The biggest elephant in their romantic room is Theo, Danny’s wife whose known them both for decades. The episode spends way too much time exploring her own sexual dissatisfaction with her marriage. While it’s understandable, it really adds nothing to the story other than some bizarre duty to make their marriage work. The ending pretends it’s bold for having the three of them make a group arrangement. For once a year or once a month (it’s not clarified), Danny and Karl can virtually fuck and Theo can go out and do whatever she wants.
That’s not bold and “woke”, especially when their sexual desires aren’t just pure fantasy. Fantasy is an idea that you like, but, if your partner isn’t interested, can remain unexplored. That isn’t it for Danny and Karl. Letting them shag on the low isn’t happy or bold. It’s just having them repress who they are still while getting to stay inside the box of hetero-normative society.
Instead of spending so much time on Theo, whose sexual dissatisfaction literally could be seen thirty miles away without any bonus scenes about her body or her at bars, the story needed more time with Karl and Danny. It needed to show the complex truth of their real-life relationship and how virtual reality strips them of their insecurities and inhibitions of how they feel. The entire story is about being stuck in these roles life expects of you and what happens when you feel something that you shouldn’t. The story acts like it’s brave for giving the characters this hidden life, but that’s not brave. That’s like telling a gay kid they made it by being gay and trapped in the closet. Almost no one just stays in the closet their whole life, and it’s kinda bullshit to leave Danny and Karl there.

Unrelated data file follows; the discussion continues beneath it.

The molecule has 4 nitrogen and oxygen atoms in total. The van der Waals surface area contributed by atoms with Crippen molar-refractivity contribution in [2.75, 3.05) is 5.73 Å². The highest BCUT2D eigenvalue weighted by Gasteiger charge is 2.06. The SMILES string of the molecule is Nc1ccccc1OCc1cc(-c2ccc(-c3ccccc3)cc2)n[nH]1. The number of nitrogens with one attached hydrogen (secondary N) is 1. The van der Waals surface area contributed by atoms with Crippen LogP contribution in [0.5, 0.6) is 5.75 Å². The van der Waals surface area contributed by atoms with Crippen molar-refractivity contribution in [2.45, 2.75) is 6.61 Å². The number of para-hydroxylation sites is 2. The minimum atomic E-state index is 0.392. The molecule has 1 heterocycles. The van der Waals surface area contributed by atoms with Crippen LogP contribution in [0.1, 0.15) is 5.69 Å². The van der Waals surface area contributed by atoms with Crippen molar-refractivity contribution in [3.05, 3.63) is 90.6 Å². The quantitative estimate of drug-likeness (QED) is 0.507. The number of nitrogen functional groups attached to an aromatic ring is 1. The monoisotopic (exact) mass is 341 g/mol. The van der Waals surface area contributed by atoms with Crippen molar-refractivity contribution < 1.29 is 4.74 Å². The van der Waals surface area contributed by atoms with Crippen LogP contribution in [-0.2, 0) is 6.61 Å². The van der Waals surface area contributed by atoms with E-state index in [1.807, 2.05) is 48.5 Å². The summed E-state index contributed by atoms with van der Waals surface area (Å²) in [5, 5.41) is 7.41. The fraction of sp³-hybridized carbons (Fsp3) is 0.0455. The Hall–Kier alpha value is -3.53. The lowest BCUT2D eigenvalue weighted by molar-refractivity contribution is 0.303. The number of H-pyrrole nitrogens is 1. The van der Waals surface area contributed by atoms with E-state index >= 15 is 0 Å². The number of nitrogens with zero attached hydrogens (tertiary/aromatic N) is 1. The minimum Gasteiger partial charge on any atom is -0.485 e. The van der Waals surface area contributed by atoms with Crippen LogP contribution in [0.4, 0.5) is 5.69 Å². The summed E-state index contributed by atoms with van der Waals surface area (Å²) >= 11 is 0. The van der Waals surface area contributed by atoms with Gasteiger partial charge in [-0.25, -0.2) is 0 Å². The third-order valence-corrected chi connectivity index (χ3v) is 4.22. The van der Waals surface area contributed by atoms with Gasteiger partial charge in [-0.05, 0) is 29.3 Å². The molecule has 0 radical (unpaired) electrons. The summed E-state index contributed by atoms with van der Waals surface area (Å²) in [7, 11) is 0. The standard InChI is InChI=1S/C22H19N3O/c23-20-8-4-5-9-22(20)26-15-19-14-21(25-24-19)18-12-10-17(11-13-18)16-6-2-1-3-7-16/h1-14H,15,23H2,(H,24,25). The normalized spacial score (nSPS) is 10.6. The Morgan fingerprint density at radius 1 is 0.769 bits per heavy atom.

Maybe they’re unconventionally queer. Maybe they prefer only virtual reality sex. Maybe they’d prefer a more platonic domestic situation with each other and sexual online. Maybe in real life they throuple with Theo. Whatever, cool. But there’s clearly more there than a fantastic fantasy and everyone (even Theo) deserves better than to be told this is their “happy ending”.
It’s not a happy ending when everyone’s still wearing masks to please the world, be it the mask of a perfect marriage, boring dad glasses, or a lonely rich man living in a tower apartment.
Cats and scheduled trysts don’t fix the things that made these characters fundamentally unhappy. Everyone saw Danny’s face at that barbecue, before he dealt with the dreaded, queer “you know each other, right?” moment with the other bespeckled dad. Get it, he’s also wearing the glasses mask?
Danny wasn’t happy before he and Karl started having sex, he wasn’t all that happy during it, and at best at the end he’s better off than before, ut is he actually happy? How long will this last, for any of them? That’s the story the episode didn’t tell and the fact it didn’t makes an otherwise great episode ultimately disappointing.
Karl, Danny, and Theo deserve to discover and be whoever they may be. Not this.